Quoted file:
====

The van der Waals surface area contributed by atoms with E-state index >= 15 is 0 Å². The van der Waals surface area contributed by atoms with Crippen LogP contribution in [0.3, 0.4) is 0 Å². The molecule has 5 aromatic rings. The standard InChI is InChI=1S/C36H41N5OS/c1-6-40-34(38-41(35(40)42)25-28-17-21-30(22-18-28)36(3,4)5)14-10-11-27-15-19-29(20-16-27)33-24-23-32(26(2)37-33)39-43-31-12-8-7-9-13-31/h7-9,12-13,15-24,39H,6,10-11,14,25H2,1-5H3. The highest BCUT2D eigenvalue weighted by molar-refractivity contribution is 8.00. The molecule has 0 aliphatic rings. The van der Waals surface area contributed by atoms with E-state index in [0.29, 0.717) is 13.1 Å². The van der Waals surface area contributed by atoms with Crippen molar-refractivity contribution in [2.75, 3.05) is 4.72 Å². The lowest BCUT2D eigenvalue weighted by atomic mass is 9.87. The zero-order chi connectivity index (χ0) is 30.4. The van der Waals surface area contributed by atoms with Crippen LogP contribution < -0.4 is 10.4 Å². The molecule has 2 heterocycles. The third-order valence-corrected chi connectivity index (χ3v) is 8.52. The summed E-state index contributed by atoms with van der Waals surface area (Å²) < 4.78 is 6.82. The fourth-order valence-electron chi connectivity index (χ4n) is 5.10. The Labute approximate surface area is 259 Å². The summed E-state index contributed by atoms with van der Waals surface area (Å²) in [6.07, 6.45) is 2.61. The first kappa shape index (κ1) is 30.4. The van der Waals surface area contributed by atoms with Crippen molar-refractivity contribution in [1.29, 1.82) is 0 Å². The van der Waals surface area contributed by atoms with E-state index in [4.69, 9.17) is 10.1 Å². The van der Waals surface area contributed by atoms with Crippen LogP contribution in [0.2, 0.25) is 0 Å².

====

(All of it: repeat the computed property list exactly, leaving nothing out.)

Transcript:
The van der Waals surface area contributed by atoms with E-state index >= 15 is 0 Å². The van der Waals surface area contributed by atoms with Crippen LogP contribution in [0.3, 0.4) is 0 Å². The molecule has 5 aromatic rings. The standard InChI is InChI=1S/C36H41N5OS/c1-6-40-34(38-41(35(40)42)25-28-17-21-30(22-18-28)36(3,4)5)14-10-11-27-15-19-29(20-16-27)33-24-23-32(26(2)37-33)39-43-31-12-8-7-9-13-31/h7-9,12-13,15-24,39H,6,10-11,14,25H2,1-5H3. The highest BCUT2D eigenvalue weighted by molar-refractivity contribution is 8.00. The molecule has 0 aliphatic rings. The van der Waals surface area contributed by atoms with E-state index in [0.29, 0.717) is 13.1 Å². The van der Waals surface area contributed by atoms with Crippen molar-refractivity contribution in [2.75, 3.05) is 4.72 Å². The lowest BCUT2D eigenvalue weighted by atomic mass is 9.87. The zero-order chi connectivity index (χ0) is 30.4. The van der Waals surface area contributed by atoms with Crippen LogP contribution < -0.4 is 10.4 Å². The molecule has 2 heterocycles. The third-order valence-corrected chi connectivity index (χ3v) is 8.52. The summed E-state index contributed by atoms with van der Waals surface area (Å²) < 4.78 is 6.82. The fourth-order valence-electron chi connectivity index (χ4n) is 5.10. The Labute approximate surface area is 259 Å². The summed E-state index contributed by atoms with van der Waals surface area (Å²) in [6.07, 6.45) is 2.61. The first kappa shape index (κ1) is 30.4. The van der Waals surface area contributed by atoms with Crippen molar-refractivity contribution in [1.29, 1.82) is 0 Å². The van der Waals surface area contributed by atoms with E-state index in [4.69, 9.17) is 10.1 Å². The van der Waals surface area contributed by atoms with Crippen LogP contribution in [0.2, 0.25) is 0 Å².